The history of Conifer lives on in the buildings and landmarks that we pass by every day.  Some others are gone, but equally interesting to remember.

The 1860s homestead of George O. Kennedy was 583 acres and known as Beaver Ranch. It’s location was where the Bradford Toll Road intersected Kennedy Gulch – today the junction of Highway 285 and Foxton Road. Beaver Ranch was a favorite stop on the trail to Leadville because it had cold spring water, good corrals, and hotel space for the men and families who made their way to the mountains seeking gold. The first Conifer Post Office was located at Beaver Ranch. The Kennedy home was built over a period of 20 years, starting with 2 cabins that stood close together. A third room was then added to connect the cabins, along with a roof covering all 3 buildings. Later a second story and a porch was added. The red barn close to Highway 285 was also part of the original ranch. 


In 1895 Willie and Laura (Oakes) Bennett purchased Beaver Ranch. The Bennett’s hosted community events at the Ranch, including rodeos with bucking bronco contests. Eventually the ranch was owned by James Quigg Newton, Sr. the father of Quigg Newton, Denver mayor from 1945 to 1951. In 1939 Mr. Newton donated 583 acres to the Grace Methodist Church. In 1951 a portion of the property was established as Camp Newton, a camp for both girls and boys ages eight to thirteen. The Camp was operated by the Beaver Ranch Foundation supported by the Kiwanis. The stone chapel visible from Highway 285 dates back to this time and the camp directors – H.R. and Ginnie Linville – lived in a home at the rear of the chapel. 


In 1968 the camp changed its name back to Beaver Ranch and became a camp for under-privileged children, run by the Kiwanis Club. In 1995 the camp became the responsibility of the YMCA of Metro Denver.  


The large parcel on the north side of Foxton Road was donated to the Denver Mountain Park System and was named Newton Park. The park was one of the last to join the Denver Mountain Park SystemIt features large shelters, potable water, electricity, restrooms, and recreation areas for private group retreats with spectacular views to the south. 


In May 2001 Jefferson County Open Space purchased the land on the south side of Foxton Road from the YMCA and entered into an agreement with Beaver Ranch Community, Inc. to jointly manage and operate a community park. It is used for many purposes including private events and festivals.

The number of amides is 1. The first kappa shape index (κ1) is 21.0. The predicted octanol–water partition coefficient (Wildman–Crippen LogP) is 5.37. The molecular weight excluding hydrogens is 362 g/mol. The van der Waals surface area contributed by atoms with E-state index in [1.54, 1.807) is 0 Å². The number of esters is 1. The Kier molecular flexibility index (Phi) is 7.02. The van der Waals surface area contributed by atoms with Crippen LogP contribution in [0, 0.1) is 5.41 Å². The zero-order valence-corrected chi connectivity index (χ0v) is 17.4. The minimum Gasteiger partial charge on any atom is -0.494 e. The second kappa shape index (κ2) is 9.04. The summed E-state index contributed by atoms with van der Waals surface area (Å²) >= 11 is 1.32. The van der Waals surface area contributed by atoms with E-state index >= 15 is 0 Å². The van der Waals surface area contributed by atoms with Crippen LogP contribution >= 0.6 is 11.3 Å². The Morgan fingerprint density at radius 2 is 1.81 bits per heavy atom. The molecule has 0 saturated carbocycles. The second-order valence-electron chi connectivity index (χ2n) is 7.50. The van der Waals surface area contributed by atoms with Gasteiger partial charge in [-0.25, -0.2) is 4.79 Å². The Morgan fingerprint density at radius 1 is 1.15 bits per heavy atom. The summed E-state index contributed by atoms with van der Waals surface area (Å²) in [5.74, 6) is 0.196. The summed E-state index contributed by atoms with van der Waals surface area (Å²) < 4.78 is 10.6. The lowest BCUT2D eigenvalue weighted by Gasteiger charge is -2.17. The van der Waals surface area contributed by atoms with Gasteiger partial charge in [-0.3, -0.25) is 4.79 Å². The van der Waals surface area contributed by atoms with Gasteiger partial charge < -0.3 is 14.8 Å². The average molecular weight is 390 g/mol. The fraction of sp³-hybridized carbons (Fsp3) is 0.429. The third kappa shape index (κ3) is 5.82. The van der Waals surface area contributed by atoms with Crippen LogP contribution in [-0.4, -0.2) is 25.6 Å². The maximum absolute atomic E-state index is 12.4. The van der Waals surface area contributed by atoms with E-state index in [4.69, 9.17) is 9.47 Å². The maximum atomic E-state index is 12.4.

View images of Beaver Ranch here

In 1860 the McIntyre family immigrated from Canada to Conifer and created one of the most recognizable properties in our area.  Duncan and Elizabeth brought their sons John (24), Duncan (18) and Daniel (13) and their daughter Elizabeth (20).  The homestead property eventually totaled 480 acres where the current Midway House and Meyer Ranch are located, as well as a 160 acres to the east. Four more families made their mark in the subsequent years and now this property is one of Conifer’s jewels as a Jefferson County park and historic home.

Read the full story Meyer Ranch History
View pictures here (more to be added soon)

Did you know this historic Jefferson County Landmark was once the site of a stagecoach holdup? Clifton House – now on the beautiful venue Conifer Ranch – has a storied and colorful history that dates back to 1875 when it was Rudolph Pollitz’s homestead cabin.

That cabin was what is now the back portion of the current home, before it was expanded into a 2-story, 14-room home. After Rudolph and his wife Mary Long Pollitz, their son Charles Long and his wife Tillithy lived there with their 6 children. In that era, the Denver-Leadville Stagecoach Road used to run in front of the home and the couple ran it as a stagecoach stop and hotel. That’s when the holdup occurred – with the bandits bursting into the barn, stealing horses and racing off.

Clifton House is also known for running the local telephone exchange for over 30 years and a handwritten newspaper – the Rocky Mountain Boomerang – in 1896.

You can catch a glimpse of it across from Kings Valley still today, or host a private event to see it up close and in person!

View pictures here

Stay tuned for history on more landmarks!